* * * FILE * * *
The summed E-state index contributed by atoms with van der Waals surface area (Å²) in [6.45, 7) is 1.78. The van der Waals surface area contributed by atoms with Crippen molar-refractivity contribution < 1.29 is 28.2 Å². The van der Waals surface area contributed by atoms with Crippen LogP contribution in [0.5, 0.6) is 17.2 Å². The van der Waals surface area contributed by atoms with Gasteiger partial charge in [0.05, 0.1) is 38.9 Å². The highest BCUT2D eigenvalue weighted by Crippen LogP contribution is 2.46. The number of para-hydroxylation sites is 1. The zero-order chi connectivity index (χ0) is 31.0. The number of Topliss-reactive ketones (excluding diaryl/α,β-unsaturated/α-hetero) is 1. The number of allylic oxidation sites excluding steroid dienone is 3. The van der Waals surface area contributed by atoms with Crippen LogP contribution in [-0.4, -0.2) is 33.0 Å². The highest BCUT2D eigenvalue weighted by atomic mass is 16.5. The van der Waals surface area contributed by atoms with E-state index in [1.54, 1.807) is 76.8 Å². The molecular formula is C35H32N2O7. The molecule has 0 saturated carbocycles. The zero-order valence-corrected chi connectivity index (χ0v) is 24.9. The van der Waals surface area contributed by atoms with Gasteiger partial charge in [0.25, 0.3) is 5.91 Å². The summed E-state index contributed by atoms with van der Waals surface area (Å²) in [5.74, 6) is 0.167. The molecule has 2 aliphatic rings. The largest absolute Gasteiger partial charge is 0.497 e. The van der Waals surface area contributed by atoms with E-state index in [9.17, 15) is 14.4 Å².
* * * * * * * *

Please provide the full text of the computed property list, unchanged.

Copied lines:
The summed E-state index contributed by atoms with van der Waals surface area (Å²) in [6.45, 7) is 1.78. The van der Waals surface area contributed by atoms with Crippen molar-refractivity contribution < 1.29 is 28.2 Å². The van der Waals surface area contributed by atoms with Crippen LogP contribution in [0.5, 0.6) is 17.2 Å². The van der Waals surface area contributed by atoms with Gasteiger partial charge in [0.05, 0.1) is 38.9 Å². The highest BCUT2D eigenvalue weighted by Crippen LogP contribution is 2.46. The number of para-hydroxylation sites is 1. The zero-order chi connectivity index (χ0) is 31.0. The number of Topliss-reactive ketones (excluding diaryl/α,β-unsaturated/α-hetero) is 1. The number of allylic oxidation sites excluding steroid dienone is 3. The van der Waals surface area contributed by atoms with Crippen LogP contribution in [-0.4, -0.2) is 33.0 Å². The highest BCUT2D eigenvalue weighted by atomic mass is 16.5. The van der Waals surface area contributed by atoms with E-state index in [1.54, 1.807) is 76.8 Å². The molecular formula is C35H32N2O7. The molecule has 0 saturated carbocycles. The zero-order valence-corrected chi connectivity index (χ0v) is 24.9. The van der Waals surface area contributed by atoms with Gasteiger partial charge in [0.25, 0.3) is 5.91 Å². The summed E-state index contributed by atoms with van der Waals surface area (Å²) in [5.74, 6) is 0.167. The molecule has 2 aliphatic rings. The largest absolute Gasteiger partial charge is 0.497 e. The van der Waals surface area contributed by atoms with E-state index in [9.17, 15) is 14.4 Å².